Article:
Phyllotaxy

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phyllotaxy

[¦fil·ə¦tak·sē]
(botany)
The arrangement of leaves on a stem.

Phyllotaxy

 

the arrangement of leaves on the stem, reflecting the symmetrical structure of a shoot. Leaf arrangement, which depends primarily on where the leaf primordia arise on the stem apex, is usually an element in the taxonomy of plants. There are three principal types of phyllotaxy: alternate, if one leaf occurs at each node of the stem (oak, birch, grasses, the Umbelliferae); opposite, if two leaves appear at a node on opposite sides (maple, lilac, the Labiatae); and whorled (verticillate), if more than two leaves appear (oleander, water thyme, water milfoil).

The common feature of all three types of leaf arrangement is equal angular distance between the leaves that are at the same node or on successive nodes of a spiral, which is called the basic genetic spiral. Opposite and whorled leaf arrangement is characterized by the alternation of the leaves of neighboring pairs or whorls; in such cases the number of leaves is double that at one node. Alternate leaf arrangement may be varied in the number of orthostichies (vertical files of leaves) and the magnitude of the angles of divergence between successive leaves; this is expressed by a formula of phyllotaxy that represents the fraction of the angle of divergence in segments of the circumference. Most often found are 1/2 (double-row leaf arrangement), 1/3 (three-row leaf arrangement), and 2/5 phyllotaxy; phyllotaxies of 3/8, 5/13, 8/21, etc., are less common. The denominator is the number of orthostichies; the larger it is, the less shading of leaves by one another occurs.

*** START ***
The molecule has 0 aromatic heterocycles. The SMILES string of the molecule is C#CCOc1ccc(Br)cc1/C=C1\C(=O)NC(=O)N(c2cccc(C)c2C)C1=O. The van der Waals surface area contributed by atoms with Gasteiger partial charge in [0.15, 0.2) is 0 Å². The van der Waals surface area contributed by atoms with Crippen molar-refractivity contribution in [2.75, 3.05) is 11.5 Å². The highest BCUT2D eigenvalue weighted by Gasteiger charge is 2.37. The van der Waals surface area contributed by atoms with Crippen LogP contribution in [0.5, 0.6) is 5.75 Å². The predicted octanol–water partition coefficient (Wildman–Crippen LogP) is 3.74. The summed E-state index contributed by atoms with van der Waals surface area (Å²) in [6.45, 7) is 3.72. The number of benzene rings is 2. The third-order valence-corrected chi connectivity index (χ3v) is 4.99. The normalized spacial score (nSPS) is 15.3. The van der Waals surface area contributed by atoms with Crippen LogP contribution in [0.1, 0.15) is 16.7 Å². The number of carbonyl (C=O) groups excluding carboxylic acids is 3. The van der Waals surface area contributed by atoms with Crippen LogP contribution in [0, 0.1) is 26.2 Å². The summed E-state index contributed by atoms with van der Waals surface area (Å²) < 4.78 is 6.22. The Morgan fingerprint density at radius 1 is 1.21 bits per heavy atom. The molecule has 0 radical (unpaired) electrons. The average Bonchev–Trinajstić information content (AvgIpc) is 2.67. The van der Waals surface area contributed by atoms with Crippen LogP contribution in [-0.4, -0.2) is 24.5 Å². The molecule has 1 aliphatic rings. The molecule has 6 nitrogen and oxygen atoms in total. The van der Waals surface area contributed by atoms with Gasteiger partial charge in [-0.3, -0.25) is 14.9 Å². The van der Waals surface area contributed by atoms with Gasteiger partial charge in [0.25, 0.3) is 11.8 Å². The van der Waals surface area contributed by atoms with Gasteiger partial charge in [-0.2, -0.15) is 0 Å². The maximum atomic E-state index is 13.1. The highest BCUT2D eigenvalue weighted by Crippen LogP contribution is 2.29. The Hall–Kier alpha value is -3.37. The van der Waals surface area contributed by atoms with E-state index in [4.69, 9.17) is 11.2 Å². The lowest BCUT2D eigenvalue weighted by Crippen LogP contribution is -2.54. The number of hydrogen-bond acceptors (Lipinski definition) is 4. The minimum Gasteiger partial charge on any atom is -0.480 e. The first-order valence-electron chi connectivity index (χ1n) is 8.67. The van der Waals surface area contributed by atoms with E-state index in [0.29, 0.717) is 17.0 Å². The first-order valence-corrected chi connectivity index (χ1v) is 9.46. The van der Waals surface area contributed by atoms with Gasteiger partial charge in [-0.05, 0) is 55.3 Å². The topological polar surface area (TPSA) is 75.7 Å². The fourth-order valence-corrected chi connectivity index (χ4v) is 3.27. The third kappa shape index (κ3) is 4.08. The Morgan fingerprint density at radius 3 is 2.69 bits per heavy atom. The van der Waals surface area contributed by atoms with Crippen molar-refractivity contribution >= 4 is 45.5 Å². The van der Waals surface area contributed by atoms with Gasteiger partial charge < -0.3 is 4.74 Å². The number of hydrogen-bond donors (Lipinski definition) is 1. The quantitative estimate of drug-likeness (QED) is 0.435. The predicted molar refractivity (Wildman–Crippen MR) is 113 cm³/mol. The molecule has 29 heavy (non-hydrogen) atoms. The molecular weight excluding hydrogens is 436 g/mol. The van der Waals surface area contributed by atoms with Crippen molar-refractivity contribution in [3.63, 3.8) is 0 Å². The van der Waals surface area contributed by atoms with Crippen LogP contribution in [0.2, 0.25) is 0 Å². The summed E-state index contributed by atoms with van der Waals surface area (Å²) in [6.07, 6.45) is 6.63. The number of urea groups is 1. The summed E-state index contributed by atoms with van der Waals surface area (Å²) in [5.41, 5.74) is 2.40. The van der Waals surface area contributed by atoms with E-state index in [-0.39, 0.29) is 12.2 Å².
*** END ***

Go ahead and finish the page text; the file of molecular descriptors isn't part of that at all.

The regularity of leaf arrangement is due to the dimensions of the growing point and the leaf primordia and their reciprocal influence. According to one hypothesis, each leaf primordium forms a physiological field around itself that inhibits the development of new primordia in its immediate vicinity. According to another theory, the development of each succeeding leaf primordium is not inhibited but stimulated by the preceding one.

T. I. SEREBRIAKOVA

References in periodicals archive ?
Spikelets with few-many glumes and spiral phyllotaxis are typical of Dracoscirpoides, Erioscirpus, Ficinia, Isolepis, Hellmuthia, Kyllingiella, Oxycaryum and Scirpoides (Fig.
Scientists have now come to believe that spiral phyllotaxis is a side effect of the biochemistry of growing plants.
For example, in the so-called collision-based model of spiral phyllotaxis [3], the golden angle is assumed as given, but the model uses an exogenous control mechanism--collisions between consecutively issued primordia--to space primordia with respect to each other in the radial direction.
Asymmetric flowers are lacking, except for flowers with spiral or irregular floral phyllotaxis (here not considered), and flowers with contort aestivation in each perianth whorl (Cabomba, Cabombaceae) (Endress, 2008a).
For example, the phyllotaxis of the inflorescence in the grasses is ancestrally spiral.
On the composition of the plant by phytons, and some applications of phyllotaxis.
Chaotic floral phyllotaxis and reduced perianth in Achlys (Berberidaceae).
The most frequent and well documented in the literature are the leaf phyllotaxis, e.
These variations in the inflorescence structure within the family are determined by variations in: a) inflorescence branching, b) inflorescence homogenization degree, c) presence or absence of the distal part of the inflorescence, d) phyllotaxis, e) inflorescence position, f) types of bracts and leaves subtending branches, g) elongation of inflorescence internodes, and h) spikelet structure.
Regulation of phyllotaxis by polar auxin transport.
2006), spiral inflorescence phyllotaxis is thus very probably ancestral in the grasses, and the distichous arrangement of the inflorescence primary branches appears to be a derived trait.
Floral architecture and phyllotaxis in Calycanthaceae (Laurales).